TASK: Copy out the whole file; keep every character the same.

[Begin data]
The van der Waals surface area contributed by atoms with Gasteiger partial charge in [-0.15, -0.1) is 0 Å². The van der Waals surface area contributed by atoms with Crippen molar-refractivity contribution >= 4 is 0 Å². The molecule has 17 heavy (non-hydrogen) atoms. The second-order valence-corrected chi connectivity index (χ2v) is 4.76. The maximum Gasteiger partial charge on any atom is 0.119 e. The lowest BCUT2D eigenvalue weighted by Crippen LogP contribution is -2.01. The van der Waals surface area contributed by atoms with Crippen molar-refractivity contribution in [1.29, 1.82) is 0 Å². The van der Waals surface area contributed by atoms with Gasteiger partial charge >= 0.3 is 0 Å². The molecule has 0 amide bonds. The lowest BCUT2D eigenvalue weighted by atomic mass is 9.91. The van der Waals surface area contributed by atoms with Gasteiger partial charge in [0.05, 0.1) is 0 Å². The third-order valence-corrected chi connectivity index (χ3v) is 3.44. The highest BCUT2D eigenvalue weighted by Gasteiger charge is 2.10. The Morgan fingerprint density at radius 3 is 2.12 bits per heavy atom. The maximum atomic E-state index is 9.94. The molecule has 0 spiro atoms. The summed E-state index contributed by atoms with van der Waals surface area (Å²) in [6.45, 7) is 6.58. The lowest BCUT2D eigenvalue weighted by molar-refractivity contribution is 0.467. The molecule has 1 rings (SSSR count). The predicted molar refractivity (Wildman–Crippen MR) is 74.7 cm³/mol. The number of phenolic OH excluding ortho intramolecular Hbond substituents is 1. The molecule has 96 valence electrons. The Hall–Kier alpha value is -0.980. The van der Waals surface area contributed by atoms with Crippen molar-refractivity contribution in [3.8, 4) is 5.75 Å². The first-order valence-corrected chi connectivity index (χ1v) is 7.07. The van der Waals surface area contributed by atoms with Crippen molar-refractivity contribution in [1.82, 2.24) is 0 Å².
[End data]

The van der Waals surface area contributed by atoms with Gasteiger partial charge in [-0.15, -0.1) is 0 Å². The van der Waals surface area contributed by atoms with Crippen molar-refractivity contribution >= 4 is 0 Å². The molecule has 17 heavy (non-hydrogen) atoms. The second-order valence-corrected chi connectivity index (χ2v) is 4.76. The maximum Gasteiger partial charge on any atom is 0.119 e. The lowest BCUT2D eigenvalue weighted by Crippen LogP contribution is -2.01. The van der Waals surface area contributed by atoms with Crippen molar-refractivity contribution in [1.29, 1.82) is 0 Å². The van der Waals surface area contributed by atoms with Gasteiger partial charge >= 0.3 is 0 Å². The molecule has 0 amide bonds. The lowest BCUT2D eigenvalue weighted by atomic mass is 9.91. The van der Waals surface area contributed by atoms with Gasteiger partial charge in [0.05, 0.1) is 0 Å². The third-order valence-corrected chi connectivity index (χ3v) is 3.44. The highest BCUT2D eigenvalue weighted by Gasteiger charge is 2.10. The Morgan fingerprint density at radius 3 is 2.12 bits per heavy atom. The maximum atomic E-state index is 9.94. The molecule has 0 spiro atoms. The summed E-state index contributed by atoms with van der Waals surface area (Å²) in [6.45, 7) is 6.58. The lowest BCUT2D eigenvalue weighted by molar-refractivity contribution is 0.467. The molecule has 1 rings (SSSR count). The predicted molar refractivity (Wildman–Crippen MR) is 74.7 cm³/mol. The number of phenolic OH excluding ortho intramolecular Hbond substituents is 1. The molecule has 96 valence electrons. The Hall–Kier alpha value is -0.980. The van der Waals surface area contributed by atoms with Crippen molar-refractivity contribution in [3.8, 4) is 5.75 Å². The first-order valence-corrected chi connectivity index (χ1v) is 7.07. The van der Waals surface area contributed by atoms with Crippen molar-refractivity contribution in [1.82, 2.24) is 0 Å².